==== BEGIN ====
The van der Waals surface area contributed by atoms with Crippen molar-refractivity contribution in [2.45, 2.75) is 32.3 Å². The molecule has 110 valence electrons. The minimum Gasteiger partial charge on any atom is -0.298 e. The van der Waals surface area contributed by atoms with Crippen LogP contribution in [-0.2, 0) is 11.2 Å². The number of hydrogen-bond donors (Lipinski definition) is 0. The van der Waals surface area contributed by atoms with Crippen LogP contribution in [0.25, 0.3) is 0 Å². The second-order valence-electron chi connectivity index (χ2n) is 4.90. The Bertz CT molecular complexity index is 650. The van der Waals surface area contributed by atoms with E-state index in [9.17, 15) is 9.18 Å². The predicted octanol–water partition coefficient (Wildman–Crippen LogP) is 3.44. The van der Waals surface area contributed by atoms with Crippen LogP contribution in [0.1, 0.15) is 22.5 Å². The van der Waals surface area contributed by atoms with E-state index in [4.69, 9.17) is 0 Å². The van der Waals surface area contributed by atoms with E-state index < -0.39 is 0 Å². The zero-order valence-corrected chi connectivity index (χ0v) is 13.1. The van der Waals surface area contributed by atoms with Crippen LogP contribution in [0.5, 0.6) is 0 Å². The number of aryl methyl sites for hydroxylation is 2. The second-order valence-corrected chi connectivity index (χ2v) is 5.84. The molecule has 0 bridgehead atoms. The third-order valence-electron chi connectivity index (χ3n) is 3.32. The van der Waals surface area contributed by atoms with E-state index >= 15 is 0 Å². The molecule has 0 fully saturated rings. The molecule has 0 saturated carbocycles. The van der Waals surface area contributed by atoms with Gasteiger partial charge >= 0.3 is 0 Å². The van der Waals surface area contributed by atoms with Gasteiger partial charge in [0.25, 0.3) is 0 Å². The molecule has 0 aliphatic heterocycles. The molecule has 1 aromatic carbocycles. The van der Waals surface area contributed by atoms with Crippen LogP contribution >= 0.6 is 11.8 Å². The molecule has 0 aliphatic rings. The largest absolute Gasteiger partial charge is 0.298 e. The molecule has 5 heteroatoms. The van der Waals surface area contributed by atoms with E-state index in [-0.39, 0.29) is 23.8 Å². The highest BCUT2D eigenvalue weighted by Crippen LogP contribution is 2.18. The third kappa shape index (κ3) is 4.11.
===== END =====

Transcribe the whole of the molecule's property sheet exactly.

The van der Waals surface area contributed by atoms with Crippen molar-refractivity contribution in [2.45, 2.75) is 32.3 Å². The molecule has 110 valence electrons. The minimum Gasteiger partial charge on any atom is -0.298 e. The van der Waals surface area contributed by atoms with Crippen LogP contribution in [-0.2, 0) is 11.2 Å². The number of hydrogen-bond donors (Lipinski definition) is 0. The van der Waals surface area contributed by atoms with Crippen LogP contribution in [0.25, 0.3) is 0 Å². The second-order valence-electron chi connectivity index (χ2n) is 4.90. The Bertz CT molecular complexity index is 650. The van der Waals surface area contributed by atoms with E-state index in [9.17, 15) is 9.18 Å². The predicted octanol–water partition coefficient (Wildman–Crippen LogP) is 3.44. The van der Waals surface area contributed by atoms with Crippen LogP contribution in [0.1, 0.15) is 22.5 Å². The van der Waals surface area contributed by atoms with E-state index in [4.69, 9.17) is 0 Å². The van der Waals surface area contributed by atoms with E-state index < -0.39 is 0 Å². The zero-order valence-corrected chi connectivity index (χ0v) is 13.1. The van der Waals surface area contributed by atoms with Crippen LogP contribution in [0.5, 0.6) is 0 Å². The number of aryl methyl sites for hydroxylation is 2. The second-order valence-corrected chi connectivity index (χ2v) is 5.84. The molecule has 0 bridgehead atoms. The third-order valence-electron chi connectivity index (χ3n) is 3.32. The van der Waals surface area contributed by atoms with E-state index >= 15 is 0 Å². The molecule has 0 fully saturated rings. The molecule has 0 saturated carbocycles. The van der Waals surface area contributed by atoms with Gasteiger partial charge >= 0.3 is 0 Å². The van der Waals surface area contributed by atoms with Gasteiger partial charge in [0.25, 0.3) is 0 Å². The molecule has 0 aliphatic heterocycles. The molecule has 1 aromatic carbocycles. The van der Waals surface area contributed by atoms with Crippen LogP contribution >= 0.6 is 11.8 Å². The molecule has 0 aliphatic rings. The largest absolute Gasteiger partial charge is 0.298 e. The molecule has 5 heteroatoms. The van der Waals surface area contributed by atoms with E-state index in [-0.39, 0.29) is 23.8 Å². The highest BCUT2D eigenvalue weighted by Crippen LogP contribution is 2.18. The third kappa shape index (κ3) is 4.11.